Question Three

Describe any developments in your practice regarding the way you respond to allegations of harm in relation to tamariki Māori.

The Monitor’s December 2019 report highlighted gaps in the service response that could be offered to tamariki Māori when an allegation of a risk of harm caused by abuse or neglect had been made. The Monitor sought to understand the subsequent work each agency had completed in this area.

All agencies provided evidence that they continue to develop policies, procedures and practice enhancements to support better outcomes for tamariki, rangatahi and whānau.

Open Home Foundation

Open Home Foundation reported it is strengthening its approach towards providing support. Policy and practice documents are being updated as part of a wider plan to improve its response for Māori.

Te Kaiwhakahaere Matua11 has spent time at each of the service centres to upskill staff on the cultural supports available for tamariki. This included working with teams on the importance of mana tamaiti (the child’s rights) and their role in enhancing this for all tamariki and rangatahi in care. Current practice includes consulting Te Kaiwhakahaere Matua in any case where the child at the centre of the allegation of harm is Māori.

Open Home Foundation is also investigating how to update the client management system to automatically alert Te Kaiwhakahaere Matua and Kaitiaki12 when a service centre is working with tamariki Māori or rangatahi Māori and their whānau so any cultural support needed is identified at the start of the process.

Dingwall Trust

Dingwall Trust reported that it does not draw a distinction in how it responds to abuse or neglect of children or young people based on legal status or a child’s ethnicity, stating that these do not affect its duty to respond.

Dingwall Trust described having “robust cultural practices in place”, which it is working to enhance through the development of an organisation-wide cultural approach. It is seeking cultural support and guidance before engaging a cultural audit. This will feed into the development of its organisational strategic plan.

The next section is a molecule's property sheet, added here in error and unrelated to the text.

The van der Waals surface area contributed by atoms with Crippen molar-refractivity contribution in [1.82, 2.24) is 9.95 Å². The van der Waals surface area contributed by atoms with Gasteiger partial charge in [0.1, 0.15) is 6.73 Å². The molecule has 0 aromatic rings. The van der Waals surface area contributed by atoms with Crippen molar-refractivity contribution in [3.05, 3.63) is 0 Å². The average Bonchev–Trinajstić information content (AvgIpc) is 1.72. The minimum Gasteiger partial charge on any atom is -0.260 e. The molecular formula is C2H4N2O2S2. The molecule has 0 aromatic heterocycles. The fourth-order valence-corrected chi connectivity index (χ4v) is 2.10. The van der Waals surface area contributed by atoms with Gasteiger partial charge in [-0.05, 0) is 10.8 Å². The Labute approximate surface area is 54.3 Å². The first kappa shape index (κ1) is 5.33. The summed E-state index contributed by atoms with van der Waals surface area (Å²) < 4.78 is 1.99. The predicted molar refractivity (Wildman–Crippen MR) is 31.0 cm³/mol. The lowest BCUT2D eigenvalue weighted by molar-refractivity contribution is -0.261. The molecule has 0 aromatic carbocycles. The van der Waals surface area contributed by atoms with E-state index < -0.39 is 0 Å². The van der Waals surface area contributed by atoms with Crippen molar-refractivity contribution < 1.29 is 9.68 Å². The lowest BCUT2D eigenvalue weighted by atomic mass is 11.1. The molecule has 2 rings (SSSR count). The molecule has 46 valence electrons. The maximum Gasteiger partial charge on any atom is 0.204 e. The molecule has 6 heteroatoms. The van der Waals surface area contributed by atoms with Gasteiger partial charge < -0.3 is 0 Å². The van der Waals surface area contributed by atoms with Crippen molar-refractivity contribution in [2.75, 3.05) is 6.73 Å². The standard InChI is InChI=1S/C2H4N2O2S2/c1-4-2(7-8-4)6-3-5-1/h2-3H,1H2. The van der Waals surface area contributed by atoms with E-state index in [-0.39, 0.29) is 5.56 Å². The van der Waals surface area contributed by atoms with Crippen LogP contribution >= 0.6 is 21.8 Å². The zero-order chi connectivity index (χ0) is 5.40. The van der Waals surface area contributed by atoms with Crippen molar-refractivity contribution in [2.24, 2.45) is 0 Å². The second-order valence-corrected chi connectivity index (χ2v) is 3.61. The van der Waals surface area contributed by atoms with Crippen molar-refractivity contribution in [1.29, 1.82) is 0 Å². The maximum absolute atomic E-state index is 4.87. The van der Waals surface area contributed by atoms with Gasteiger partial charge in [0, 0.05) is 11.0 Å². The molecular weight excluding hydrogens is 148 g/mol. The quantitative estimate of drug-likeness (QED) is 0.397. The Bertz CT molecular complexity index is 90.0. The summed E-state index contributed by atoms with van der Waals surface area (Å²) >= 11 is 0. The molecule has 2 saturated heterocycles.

Barnardos reported it is developing strategic relationships with iwi to better meet the individual needs of tamariki Māori. A new cultural advisor role has been established in Christchurch to provide all staff with cultural support in situations where there is an allegation of a risk of harm caused by abuse or neglect.

Oranga Tamariki

The Monitor’s initial report highlighted the policy and practice developments already completed by Oranga Tamariki regarding its response to allegations of harm or neglect for tamariki Māori in its care.

It reported that it had implemented new Quality Assurance Standards relating to Section 7AA of the Oranga Tamariki Act 1989, which underpin the development of all policies, practices and services that impact tamariki and whānau Māori13. It also reported further practice enhancements to the guidance on “Working with tamariki and rangatahi in care when allegations of a risk of harm caused by abuse or neglect is against a person in their home” as follows.

  • To emphasise obligations to provide support to tamariki in culturally appropriate ways and the appropriate use of tikanga at particular decision-making points, especially when decisions might be to place a child elsewhere.
  • To recognise the significance of the maintenance of whakapapa connections and the ability for whanaungatanga responsibilities to continue to be exercised during the process of managing the allegation.
  • To recognise the impact of allegations of abuse or neglect (whether founded or not) through the cultural lens of a violation of tapu14 and promote tikanga and restorative responses.


11. Refers to the General Manager Māori.
12. Kaitiaki is a guardian.
13. Oranga Tamariki Practice Centre –
14. From the Oranga Tamariki Practice Centre – “tapu of te tamaiti or rangatahi (the personal sacredness of te tamaiti or rangatahi)”.

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